NOTHING SPECIAL, by Nicole Flattery
In the Irish writer Nicole Flattery’s exquisitely disorienting debut novel, “Nothing Special,” Mae, the daughter of an alcoholic waitress, spends her youth in 1960s New York City riding up and down department store escalators, getting nowhere except deeper into her own dissatisfaction. She follows more decisive people into ambiguous situations — sexual, professional, existential. She falls into a job doing something that closely resembles nothing.
What she does do is observe, and the one thing that is clear is the rapacity of her speculation. Opening with an avalanche of “might”’s and “must have”’s, the book is driven by a kind of respiratory imagining, a panting projection that sustains both Mae and the story. She subjects her world and the people who populate it to a ravenous metamorphosing, a proxy for the closeness she craves and fears. One co-worker “reminded me of a hundred things at once,” Mae reflects, “a Christmas ornament of a child, the carving of a young girl on a soap, a face pressed to a storefront window.”
At her day job as a typist — at, we gradually realize, Andy Warhol’s Factory — Mae transcribes cassette tape recordings of Andy’s interviews with art world compatriots: drug-addled, vulnerable, grandiose, ambitious, afraid. As she listens, she grows closer to the disembodied voices, and to the revealing silences in between, than to anyone else around her. At first these tapes seem to grant her the kind of distinction and agency she’s longed for, even as the cruelty and humiliation they reveal bring her deeper into her own disconnection. “It felt like my life had been reduced to nothing but the tapes, that I no longer recognized the sound of my own voice,” Mae narrates.
She develops a close friendship with her fellow transcriber Shelley, negotiating an intimacy that waxes and wanes with the pull of their complicated desires — two women, writing down words that aren’t theirs, struggling to be heard themselves. Flattery deploys the iconic setting, stripping it of its shiniest parts — withholding the word “Factory” altogether, and “Warhol” until the end — to emphasize Mae’s averageness, her yearning to be remarkable or at least known, to be an expert in anything, to have “irrefutable proof we had been there.”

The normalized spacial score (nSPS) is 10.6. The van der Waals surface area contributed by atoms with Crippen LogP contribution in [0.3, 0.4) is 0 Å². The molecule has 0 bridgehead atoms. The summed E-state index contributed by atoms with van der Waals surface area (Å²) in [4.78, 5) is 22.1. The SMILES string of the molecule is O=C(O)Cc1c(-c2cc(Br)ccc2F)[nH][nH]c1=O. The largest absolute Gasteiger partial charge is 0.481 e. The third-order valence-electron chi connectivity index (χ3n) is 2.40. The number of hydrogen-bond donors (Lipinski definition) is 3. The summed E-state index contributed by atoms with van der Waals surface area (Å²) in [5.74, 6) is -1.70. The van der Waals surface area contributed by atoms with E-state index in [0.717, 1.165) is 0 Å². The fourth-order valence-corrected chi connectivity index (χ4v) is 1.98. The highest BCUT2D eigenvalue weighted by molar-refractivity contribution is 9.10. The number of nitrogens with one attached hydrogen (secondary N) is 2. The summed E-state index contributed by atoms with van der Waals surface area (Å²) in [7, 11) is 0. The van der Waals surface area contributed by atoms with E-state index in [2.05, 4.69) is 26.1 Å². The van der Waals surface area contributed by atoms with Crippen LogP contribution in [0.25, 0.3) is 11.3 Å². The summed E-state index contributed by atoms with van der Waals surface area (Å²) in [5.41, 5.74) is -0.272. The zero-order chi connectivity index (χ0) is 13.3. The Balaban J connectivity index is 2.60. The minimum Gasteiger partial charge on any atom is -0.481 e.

This is a story of a young woman and the pocket of stale air that separates her from the world and from herself, the static between authenticity and performance, fantasy and reality. Some might find the plot’s relentless dissociation a decelerator, but I found it brave and effective: Flattery remains so loyal to the physics of her character’s struggles, to the struggle of storytelling itself, that she is willing to risk allowing the less committed reader to wander off.
The point of this novel is not illumination; it’s almost an accident that we get to know Mae at all. Instead the novel captures, in gorgeous prose, the happy and unhappy coincidences that allow us to fall into knowing, those unexpected snags that trip us into ourselves, whether we’re knocked to the ground or take advantage of the awareness this new vantage point brings.
“Nothing Special” is a revelation that is also distinctly anti-revelation, by a writer whose withholding is as vivid as her bestowing, who shows a story for what it is — something real, something fabricated, something to hide in and from, something special, something so utterly unremarkable it’s the only thing that matters.
Alice Carrière is the author of the forthcoming memoir “Everything/Nothing/Someone.”
NOTHING SPECIAL | By Nicole Flattery | 230 pp. | Bloomsbury | $26